The Indian Army following the military reverses inflicted on it by the failures of Indian political leadership had in December 1962 itself by in-house review initiated corrective measures in terms of changes in its operational doctrines, training programs and logistics management. This I can vouchsafe from personal experience of soldiering pre-1962 and post- Sino-Indian War 1962.

By 1963-1964 the Indian Army had reorganised its organisational structures with raising of Mountain Divisions and induction of effective weapon systems and equipment. Finally and tragically, PM Nehru was forced to shed his strategic delusions on the looming China Threat and listen to Indian Army Generals to provide resources for a rapid transformation of the Indian Army--- something that should have been initiated in the time period 1954-1959 but stymied by Prime Minister Nehru and his Government’s severe disconnect with the Indian Army hierarchy by Nehru’s own imposition of an archaic civil-military relations template on the Indian Armed Forces.

 What was beyond the Indian Army’s transformation was National Security mechanisms, higher direction of war, defence infrastructure improvements in border areas, and increased defence budgets to meet enlarged threats from India’s enemies. In the absence of a co-terminus review of failures of India’s political leadership leading to the 1962 Debacle these political and strategic deficits were not addressed. These aspects lay in the domain of the Indian political leadership.

While the Indian Army has transformed its operational doctrines, training and perspective planning after every war with whatever resources were niggardly allocated to it, the major question that begs an answer is whether India’s political leadership even after 50 years after the submission of the Henderson Brooks Report which within its lines sends implicit messages of failure of India’s political leadership has cared to transform itself by overcoming Indian political leadership’s “Strategic Culture Deficits”?

The Indian Republic must know that in terms of India’s external security and internal security at every stage of modern India’s history, national security failures have resulted from failures and flawed policies/lack of policies of India’s political leadership and an obstructive bureaucracy in the Ministry of Defence, and not the Indian Armed Forces who have time and again have risen to the occasion and safeguarded India’s sovereignty and National Honour despite the flawed approaches of its political masters.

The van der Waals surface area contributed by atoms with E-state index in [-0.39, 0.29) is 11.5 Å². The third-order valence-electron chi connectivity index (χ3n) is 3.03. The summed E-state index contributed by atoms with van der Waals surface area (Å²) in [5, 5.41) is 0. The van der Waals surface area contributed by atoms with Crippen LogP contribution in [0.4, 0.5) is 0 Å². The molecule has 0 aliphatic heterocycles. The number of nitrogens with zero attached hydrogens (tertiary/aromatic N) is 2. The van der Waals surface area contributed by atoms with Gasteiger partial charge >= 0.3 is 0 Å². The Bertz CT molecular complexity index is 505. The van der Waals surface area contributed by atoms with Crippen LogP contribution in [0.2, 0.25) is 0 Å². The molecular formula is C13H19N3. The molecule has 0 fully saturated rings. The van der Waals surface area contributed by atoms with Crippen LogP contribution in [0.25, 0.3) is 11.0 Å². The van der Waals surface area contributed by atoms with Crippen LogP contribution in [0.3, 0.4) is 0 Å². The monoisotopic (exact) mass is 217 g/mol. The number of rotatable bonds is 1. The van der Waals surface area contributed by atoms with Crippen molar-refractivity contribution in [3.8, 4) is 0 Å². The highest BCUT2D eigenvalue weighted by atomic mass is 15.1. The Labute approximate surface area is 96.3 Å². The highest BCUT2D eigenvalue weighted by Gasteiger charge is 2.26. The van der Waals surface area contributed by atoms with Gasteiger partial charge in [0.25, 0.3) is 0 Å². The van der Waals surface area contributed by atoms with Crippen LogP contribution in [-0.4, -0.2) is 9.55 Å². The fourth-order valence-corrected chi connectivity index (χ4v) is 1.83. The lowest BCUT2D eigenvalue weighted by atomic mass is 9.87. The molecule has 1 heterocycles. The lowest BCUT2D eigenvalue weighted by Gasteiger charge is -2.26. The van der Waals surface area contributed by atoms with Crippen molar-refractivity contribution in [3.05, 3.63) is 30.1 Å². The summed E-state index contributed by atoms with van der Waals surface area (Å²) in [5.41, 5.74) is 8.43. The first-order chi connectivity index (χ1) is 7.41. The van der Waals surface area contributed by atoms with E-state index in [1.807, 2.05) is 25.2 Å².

Coming to the political failures inherently implicit in the Henderson Brooks Report on a reading between the lines, and with more than 30 years of soldiering in the Indian Army, the Indian Republic needs to be pointed out as to how the Indian Army which had excelled in two World Wars all over the world had a military debacle heaped on its head by the sheer ineptitude of India’s first Prime Minister and his meddlesome Defence Minister. It would take a whole book to enumerate the failures of these two worthies but here one would like to limit the scope of examination to some of the more salient political failures which continue to plague the whole National Security template even till today

These can be enumerated as follows:

  • “Strategic Culture Deficit” in India’s Prime Ministers, Defence Ministers and Ministry of Defence Bureaucracy.
  • “Severe Disconnect” between the Prime Minister and the Indian Armed Forces Hierarchy.
  • India’s Anticipation of Military Threats, Threat Assessments and Threat Analysis-The Flaws
  • Archaic Civil-Military Relations Template Reinforcing the “Severe Disconnect” stated above
  • Political Leadership’s Propensity for Political Appointees in Indian Armed Forces Hierarchy.

Intelligence Failures by Agencies Tasked for Provision of Timely Intelligence for the Armed Forces.

Prime Minister Nehru, Defence Minister Menon and the Indian Defence Ministry bureaucrats interposed by Nehru as a firewall between the Prime Minister and the Indian Army Generals were sadly and regrettably suffered from a severe “Strategic Culture Deficit”. They had no grasp of matters military or in the anticipation of threats and threat-management. India’s national security cannot be subordinated to idealistic impulses of the Prime Minister and his yearning for international recognition. This malaise sadly persists till today even when India has a National Security Adviser and a National Security Advisory Board. India’s shoddy war preparedness today in face of enhanced threats today would not be so had they had the strategic vision necessary.